Viral Inf of Gut & Nosocomial Diarrhea Flashcards Preview

Block 7 - GI > Viral Inf of Gut & Nosocomial Diarrhea > Flashcards

Flashcards in Viral Inf of Gut & Nosocomial Diarrhea Deck (26):
1

What are the major viral causes of gastroenteritis?

Rotavirus (peds > adults)
Norovirus (older children & adults > children)
Enteric adenovirus and astrovirus - mostly peds

2

What populations does rotavirus affect?

young children and elderly (nursing homes)
*can cause chronic diarrhea in immunocompromised

3

What are characteristics of rotavirus?

reovirus family
non-enveloped but resistant to drying, gastric acid, detergents, disinfectants - *allows survival in environment
RNA w 11 segments - can reassort

4

What is the structure of the rotavirus shell?

3 concentric shells
*outer - major antigens are surface glycoprotein VP7 and protease cleaved protein (VP4)

5

What are the different groups of rotavirus?

7 serogroups (A-G), A-C infectious
A - children
B, C - adults

6

What is the role of animals with rotavirus?

significant agricultural pathogen but transmission from animals to humans is rare

7

How does rotavirus infect?

*inf dose <10 virions
*fecal-oral spread
*daycare centers! (and nursing homes)
winter peak
infects at villous tip in small intestine

8

What are the dz manifestations of rotavirus?

incubation 1-3 days
vomiting is short-lived - *distinguishes from noro
watery diarrhea - dehydration common
lasts 3-4 days
stool leukocytes in small pop

9

What are the multiple mechanisms for diarrhea caused by rotavirus?

lytic growth destroys mature absorptive cells
immature cells take their place
NP4 is secretogogue - secretory diarrhea

10

How does immunity to rotavirus work?

transient - need repeated exposure
intestinal IgA and maternal antibody in breast milk are protective
serotype specific

11

What is the treatment for rotavirus?

no antivirals
symptomatic and supportive
rehydration - oral first

12

What are the criteria for IV rehydration in rotavirus?*

intractable vomiting
altered mental status (can't follow directions)
loss of >10% BW

13

What are characteristics of the norovirus?

calicivrus family - 2 of 4 genera affect humans
ss+RNA
non-enveloped, resistant to detergents, drying, etc.

14

How does norovirus infect?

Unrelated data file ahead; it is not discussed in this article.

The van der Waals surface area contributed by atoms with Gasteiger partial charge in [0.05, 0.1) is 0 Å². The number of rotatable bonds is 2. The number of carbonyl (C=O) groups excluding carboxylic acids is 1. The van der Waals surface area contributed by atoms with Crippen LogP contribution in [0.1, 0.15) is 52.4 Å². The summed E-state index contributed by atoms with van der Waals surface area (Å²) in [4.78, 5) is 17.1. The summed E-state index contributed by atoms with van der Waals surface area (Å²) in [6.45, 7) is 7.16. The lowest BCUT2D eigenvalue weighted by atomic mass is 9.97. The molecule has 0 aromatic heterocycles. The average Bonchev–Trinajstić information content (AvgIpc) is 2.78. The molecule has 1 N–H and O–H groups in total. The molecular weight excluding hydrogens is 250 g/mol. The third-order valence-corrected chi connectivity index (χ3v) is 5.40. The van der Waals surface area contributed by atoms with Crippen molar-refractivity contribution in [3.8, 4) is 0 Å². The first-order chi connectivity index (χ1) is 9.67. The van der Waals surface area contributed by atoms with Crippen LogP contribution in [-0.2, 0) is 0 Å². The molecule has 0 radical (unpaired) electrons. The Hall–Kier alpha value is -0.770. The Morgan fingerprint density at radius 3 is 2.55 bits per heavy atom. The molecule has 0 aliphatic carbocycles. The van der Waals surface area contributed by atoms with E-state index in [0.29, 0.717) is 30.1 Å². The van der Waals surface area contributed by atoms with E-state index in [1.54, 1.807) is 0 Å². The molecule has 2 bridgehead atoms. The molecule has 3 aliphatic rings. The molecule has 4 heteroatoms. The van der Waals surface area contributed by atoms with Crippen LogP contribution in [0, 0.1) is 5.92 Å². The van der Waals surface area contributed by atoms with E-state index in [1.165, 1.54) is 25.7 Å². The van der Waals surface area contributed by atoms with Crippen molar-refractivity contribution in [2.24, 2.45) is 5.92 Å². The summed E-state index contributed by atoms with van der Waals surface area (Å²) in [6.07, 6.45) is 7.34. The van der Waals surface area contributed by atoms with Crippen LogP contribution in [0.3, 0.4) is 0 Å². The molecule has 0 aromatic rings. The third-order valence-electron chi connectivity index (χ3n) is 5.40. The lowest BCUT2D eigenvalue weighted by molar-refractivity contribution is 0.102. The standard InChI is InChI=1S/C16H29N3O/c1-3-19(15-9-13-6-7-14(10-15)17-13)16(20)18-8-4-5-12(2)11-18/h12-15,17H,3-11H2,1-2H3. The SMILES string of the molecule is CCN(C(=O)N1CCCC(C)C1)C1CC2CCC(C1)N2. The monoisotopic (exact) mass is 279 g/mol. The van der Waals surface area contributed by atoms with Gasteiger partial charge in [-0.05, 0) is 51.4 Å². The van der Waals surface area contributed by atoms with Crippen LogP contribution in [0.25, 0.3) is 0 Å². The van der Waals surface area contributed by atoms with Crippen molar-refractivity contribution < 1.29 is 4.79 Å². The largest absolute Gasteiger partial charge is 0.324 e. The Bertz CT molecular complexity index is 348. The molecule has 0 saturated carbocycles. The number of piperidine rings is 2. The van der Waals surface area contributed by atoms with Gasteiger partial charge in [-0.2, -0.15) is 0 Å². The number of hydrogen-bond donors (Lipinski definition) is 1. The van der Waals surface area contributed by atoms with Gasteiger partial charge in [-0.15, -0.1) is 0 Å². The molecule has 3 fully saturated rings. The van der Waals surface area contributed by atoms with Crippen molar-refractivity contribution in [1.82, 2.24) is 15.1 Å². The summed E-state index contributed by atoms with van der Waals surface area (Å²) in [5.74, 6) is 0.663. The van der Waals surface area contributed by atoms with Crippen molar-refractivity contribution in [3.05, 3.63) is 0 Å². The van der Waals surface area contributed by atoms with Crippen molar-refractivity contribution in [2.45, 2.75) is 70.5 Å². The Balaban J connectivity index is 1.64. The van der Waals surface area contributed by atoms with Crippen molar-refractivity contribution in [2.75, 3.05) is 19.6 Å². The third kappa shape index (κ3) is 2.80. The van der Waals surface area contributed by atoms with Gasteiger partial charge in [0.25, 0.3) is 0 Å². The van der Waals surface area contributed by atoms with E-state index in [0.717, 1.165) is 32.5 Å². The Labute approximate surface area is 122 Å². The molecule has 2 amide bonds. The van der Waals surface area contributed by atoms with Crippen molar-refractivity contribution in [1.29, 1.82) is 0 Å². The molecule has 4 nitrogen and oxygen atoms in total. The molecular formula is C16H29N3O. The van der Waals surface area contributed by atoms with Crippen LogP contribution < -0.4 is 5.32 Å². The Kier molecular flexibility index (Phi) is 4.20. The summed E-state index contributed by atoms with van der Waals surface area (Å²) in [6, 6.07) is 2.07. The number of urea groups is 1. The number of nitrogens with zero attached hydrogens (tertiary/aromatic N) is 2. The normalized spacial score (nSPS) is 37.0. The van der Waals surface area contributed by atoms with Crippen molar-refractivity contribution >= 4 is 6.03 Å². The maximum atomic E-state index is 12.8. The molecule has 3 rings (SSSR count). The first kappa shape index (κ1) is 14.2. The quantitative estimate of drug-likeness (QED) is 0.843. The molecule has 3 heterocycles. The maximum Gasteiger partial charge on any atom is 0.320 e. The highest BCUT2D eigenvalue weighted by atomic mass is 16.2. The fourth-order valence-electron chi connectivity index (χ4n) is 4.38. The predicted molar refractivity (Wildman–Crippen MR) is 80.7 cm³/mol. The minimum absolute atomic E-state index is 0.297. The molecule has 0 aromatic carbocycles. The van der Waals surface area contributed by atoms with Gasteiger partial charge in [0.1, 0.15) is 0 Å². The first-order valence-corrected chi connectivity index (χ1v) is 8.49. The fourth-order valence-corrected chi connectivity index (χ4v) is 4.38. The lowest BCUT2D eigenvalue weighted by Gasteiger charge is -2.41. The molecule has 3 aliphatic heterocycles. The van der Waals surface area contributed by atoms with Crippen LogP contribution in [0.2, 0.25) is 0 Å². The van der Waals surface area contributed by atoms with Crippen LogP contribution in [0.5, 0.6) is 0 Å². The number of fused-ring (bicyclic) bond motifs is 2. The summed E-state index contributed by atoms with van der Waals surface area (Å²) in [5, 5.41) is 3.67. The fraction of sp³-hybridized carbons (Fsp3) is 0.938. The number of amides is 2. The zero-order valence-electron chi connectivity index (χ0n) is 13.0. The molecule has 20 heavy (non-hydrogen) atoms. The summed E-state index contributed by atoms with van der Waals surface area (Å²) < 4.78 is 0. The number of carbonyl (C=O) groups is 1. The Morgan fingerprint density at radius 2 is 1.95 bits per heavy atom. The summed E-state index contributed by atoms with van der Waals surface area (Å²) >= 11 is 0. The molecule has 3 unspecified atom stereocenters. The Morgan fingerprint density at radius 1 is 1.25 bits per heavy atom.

inf dose is 10 virions
fecal-oral
epidemics common - hospital, *cruise ships

15

What are the dz manifestations of norovirus?

incubation 1-2 days
*VOMITING
less diarrhea than rotavirus
spontaneous improvement 2-3 days

16

How does immunity to norovirus work?

shortliveed, 4-6 mos
repeated exposure necessary
strain specific

17

What are the different causes of diarrhea in a hospital setting?

inf or non-inf
viral (rota, noro)
*antibiotic associated, not caused by c. dif
c. dif is most severe

18

What is c. dif?

strictly anaerobic
spore forming - spores can survive in environment
gram +rod

19

Where and how do lots of outbreaks of c. dif occur?

*nursing homes, hospitals
*carried on shoes, hands, clothing of healthcare workers
dz requires presence of toxin A & B

20

What is the most important risk factor for CDAD?

*previous or current antibiotic therapy

21

What are important clinical manifestations of c. dif?

*pseudomembranous colitis
*toxic megacolon
*elevated peripheral WBC
stool leukocytes and occult blood

22

What does the psuedomembrane consist of?

fibrin, PMNs, mucin, dead enterocytes

23

What is the treatment of c. dif colitis?

discontinue antibiotic
oral metronidazole (cheaper) and oral vanc
*vanc may be better for more severe dz
*IV vanc ineffective

24

When is oral vanc used as opposed to metronidazole for treating c. dif?

metronidazole fails or isn't tolerated
pregnancy or lactation

25

What is one way to treat relapsed or recurrent c. dif?

*stool transplant

26

What is the most important method of controlling c. dif inf?

*frequent washing of hands w soap and water